A Florida drug charge can certainly damage your career. If you are arrested for possession of marijuana in Jacksonville, this will go on your Florida criminal record. Unless you seal or expunge your criminal record, it will show up on a Florida criminal background check. As you can imagine, this is could hurt your chances of getting a job. It could also have a negative impact on your career.
I read an article today that reminded me how one wrong can undo a lifetime of achievements. The Chicago Tribune ran an article about Florida Republican U.S. Representative, Trey Radel. He “was charged in November with buying cocaine.” He was accused of “buying 3.5 grams of cocaine in Washington on October 29, in the presence of an undercover agent.” The article stated, “The case against Radel stemmed from an investigation by FBI and the Drug Enforcement Administration agents into cocaine trafficking in the Washington area, Assistant U.S. Attorney Nihar Mohanty said.”
Radel’s office stated that he “plans to resign from Congress.” Radel is 37-years-old. He was “elected to the U.S. House of Representatives in 2012.” He “returned to Congress in January, six weeks after he pleaded guilty to cocaine possession and checked into a rehabilitation clinic” in Florida.
The NY Daily News stated that Randel “pleaded guilty to one misdemeanor count of possession of cocaine on Nov. 20 and was sentenced to one year of supervised probation.” This was for purchasing “3.5 grams of cocaine for $250.” Florida law is different from Washington. In Florida possession of cocaine is not a misdemeanor. It is a felony crime. The law that governs possession of cocaine is Florida Statute Section 893.13(6)(A). This FL law states:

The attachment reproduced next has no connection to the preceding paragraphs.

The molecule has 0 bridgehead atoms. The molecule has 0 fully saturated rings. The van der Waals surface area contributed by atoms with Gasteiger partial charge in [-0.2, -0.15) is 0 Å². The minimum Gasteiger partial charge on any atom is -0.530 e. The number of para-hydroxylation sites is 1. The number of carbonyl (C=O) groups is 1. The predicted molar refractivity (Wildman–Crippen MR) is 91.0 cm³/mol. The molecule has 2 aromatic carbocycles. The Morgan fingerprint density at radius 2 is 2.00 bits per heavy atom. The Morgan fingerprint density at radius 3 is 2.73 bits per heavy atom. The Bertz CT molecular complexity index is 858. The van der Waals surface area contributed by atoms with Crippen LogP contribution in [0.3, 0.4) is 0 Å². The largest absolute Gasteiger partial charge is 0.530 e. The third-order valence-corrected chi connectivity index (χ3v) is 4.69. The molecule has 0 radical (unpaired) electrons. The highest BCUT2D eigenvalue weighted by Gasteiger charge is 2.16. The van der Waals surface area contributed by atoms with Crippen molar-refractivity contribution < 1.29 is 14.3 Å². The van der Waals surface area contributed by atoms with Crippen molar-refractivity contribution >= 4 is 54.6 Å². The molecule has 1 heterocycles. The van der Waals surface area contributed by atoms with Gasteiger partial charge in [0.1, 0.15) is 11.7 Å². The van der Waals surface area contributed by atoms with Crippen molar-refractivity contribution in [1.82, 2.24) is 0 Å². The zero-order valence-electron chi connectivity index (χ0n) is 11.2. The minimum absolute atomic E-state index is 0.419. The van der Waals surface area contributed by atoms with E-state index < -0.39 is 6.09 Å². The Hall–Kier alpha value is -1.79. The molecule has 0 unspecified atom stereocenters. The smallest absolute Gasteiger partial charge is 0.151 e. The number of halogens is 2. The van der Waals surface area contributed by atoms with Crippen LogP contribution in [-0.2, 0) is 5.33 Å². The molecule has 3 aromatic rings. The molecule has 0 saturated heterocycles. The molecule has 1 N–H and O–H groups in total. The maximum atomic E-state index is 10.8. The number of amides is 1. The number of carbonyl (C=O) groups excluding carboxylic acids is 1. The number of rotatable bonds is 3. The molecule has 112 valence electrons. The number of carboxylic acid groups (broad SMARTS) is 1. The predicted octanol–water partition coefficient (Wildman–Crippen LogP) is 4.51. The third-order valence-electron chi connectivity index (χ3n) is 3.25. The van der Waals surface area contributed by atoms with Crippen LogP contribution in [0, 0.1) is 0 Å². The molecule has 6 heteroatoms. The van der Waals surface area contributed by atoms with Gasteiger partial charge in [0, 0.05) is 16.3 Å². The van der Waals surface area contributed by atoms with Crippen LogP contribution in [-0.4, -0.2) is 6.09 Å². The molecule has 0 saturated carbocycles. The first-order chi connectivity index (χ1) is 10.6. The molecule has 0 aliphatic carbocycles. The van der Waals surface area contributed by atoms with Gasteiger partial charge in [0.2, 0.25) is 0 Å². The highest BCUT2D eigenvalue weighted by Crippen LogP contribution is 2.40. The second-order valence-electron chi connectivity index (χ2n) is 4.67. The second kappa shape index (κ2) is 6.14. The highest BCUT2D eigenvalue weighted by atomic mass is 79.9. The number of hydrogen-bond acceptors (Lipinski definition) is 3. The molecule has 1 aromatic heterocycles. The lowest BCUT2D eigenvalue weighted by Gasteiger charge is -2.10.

“It is unlawful for any person to be in actual or constructive possession of a controlled substance unless such controlled substance was lawfully obtained from a practitioner or pursuant to a valid prescription or order of a practitioner while acting in the course of his or her professional practice or to be in actual or constructive possession of a controlled substance except as otherwise authorized by this chapter. Any person who violates this provision commits a felony of the third degree, punishable as provided in s. 775.082, s. 775.083, or s. 775.084.”
Had Radel been arrested in Florida, he would have been arrested under this drug law. It would have been a felony arrest. However, the outcome may have been different. As a Jacksonville criminal lawyer, I believe that Radel has mitigating circumstances. I am assuming that he has never been arrested before. He has a job and a family. It appears that he may have a drug problem. Every case is different, so I cannot say exactly what would happen, but he is a good candidate for a program.